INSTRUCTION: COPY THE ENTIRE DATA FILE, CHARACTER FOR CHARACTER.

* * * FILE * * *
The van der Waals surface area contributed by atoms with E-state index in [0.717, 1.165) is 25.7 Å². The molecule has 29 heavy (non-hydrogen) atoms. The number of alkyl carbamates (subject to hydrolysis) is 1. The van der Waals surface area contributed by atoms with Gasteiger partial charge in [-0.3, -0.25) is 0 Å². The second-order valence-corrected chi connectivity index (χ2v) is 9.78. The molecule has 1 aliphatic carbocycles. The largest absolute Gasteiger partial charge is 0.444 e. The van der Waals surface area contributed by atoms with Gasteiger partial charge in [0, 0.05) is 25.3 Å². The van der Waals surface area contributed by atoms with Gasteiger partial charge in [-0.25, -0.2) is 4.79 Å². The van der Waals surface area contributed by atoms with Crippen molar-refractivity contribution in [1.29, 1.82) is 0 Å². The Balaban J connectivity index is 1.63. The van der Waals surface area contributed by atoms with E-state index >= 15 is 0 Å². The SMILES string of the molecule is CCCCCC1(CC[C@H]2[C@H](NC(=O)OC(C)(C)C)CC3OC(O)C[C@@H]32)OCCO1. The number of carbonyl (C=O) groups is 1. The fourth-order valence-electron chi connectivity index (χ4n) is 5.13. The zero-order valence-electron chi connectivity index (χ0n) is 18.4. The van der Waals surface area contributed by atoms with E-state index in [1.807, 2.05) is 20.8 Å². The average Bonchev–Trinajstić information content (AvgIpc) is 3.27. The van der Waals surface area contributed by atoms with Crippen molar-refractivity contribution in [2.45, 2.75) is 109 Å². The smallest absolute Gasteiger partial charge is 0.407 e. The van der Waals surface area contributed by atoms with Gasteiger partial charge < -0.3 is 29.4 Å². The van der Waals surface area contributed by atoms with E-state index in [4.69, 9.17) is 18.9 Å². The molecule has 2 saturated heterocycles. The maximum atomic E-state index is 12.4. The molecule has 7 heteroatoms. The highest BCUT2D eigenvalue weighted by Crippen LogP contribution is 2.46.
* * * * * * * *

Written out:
The van der Waals surface area contributed by atoms with E-state index in [0.717, 1.165) is 25.7 Å². The molecule has 29 heavy (non-hydrogen) atoms. The number of alkyl carbamates (subject to hydrolysis) is 1. The van der Waals surface area contributed by atoms with Gasteiger partial charge in [-0.3, -0.25) is 0 Å². The second-order valence-corrected chi connectivity index (χ2v) is 9.78. The molecule has 1 aliphatic carbocycles. The largest absolute Gasteiger partial charge is 0.444 e. The van der Waals surface area contributed by atoms with Gasteiger partial charge in [0, 0.05) is 25.3 Å². The van der Waals surface area contributed by atoms with Gasteiger partial charge in [-0.25, -0.2) is 4.79 Å². The van der Waals surface area contributed by atoms with Crippen molar-refractivity contribution in [1.29, 1.82) is 0 Å². The Balaban J connectivity index is 1.63. The van der Waals surface area contributed by atoms with E-state index >= 15 is 0 Å². The SMILES string of the molecule is CCCCCC1(CC[C@H]2[C@H](NC(=O)OC(C)(C)C)CC3OC(O)C[C@@H]32)OCCO1. The number of carbonyl (C=O) groups is 1. The fourth-order valence-electron chi connectivity index (χ4n) is 5.13. The zero-order valence-electron chi connectivity index (χ0n) is 18.4. The van der Waals surface area contributed by atoms with E-state index in [1.807, 2.05) is 20.8 Å². The average Bonchev–Trinajstić information content (AvgIpc) is 3.27. The van der Waals surface area contributed by atoms with Crippen molar-refractivity contribution in [2.45, 2.75) is 109 Å². The smallest absolute Gasteiger partial charge is 0.407 e. The van der Waals surface area contributed by atoms with Gasteiger partial charge < -0.3 is 29.4 Å². The van der Waals surface area contributed by atoms with E-state index in [4.69, 9.17) is 18.9 Å². The molecule has 2 saturated heterocycles. The maximum atomic E-state index is 12.4. The molecule has 7 heteroatoms. The highest BCUT2D eigenvalue weighted by Crippen LogP contribution is 2.46.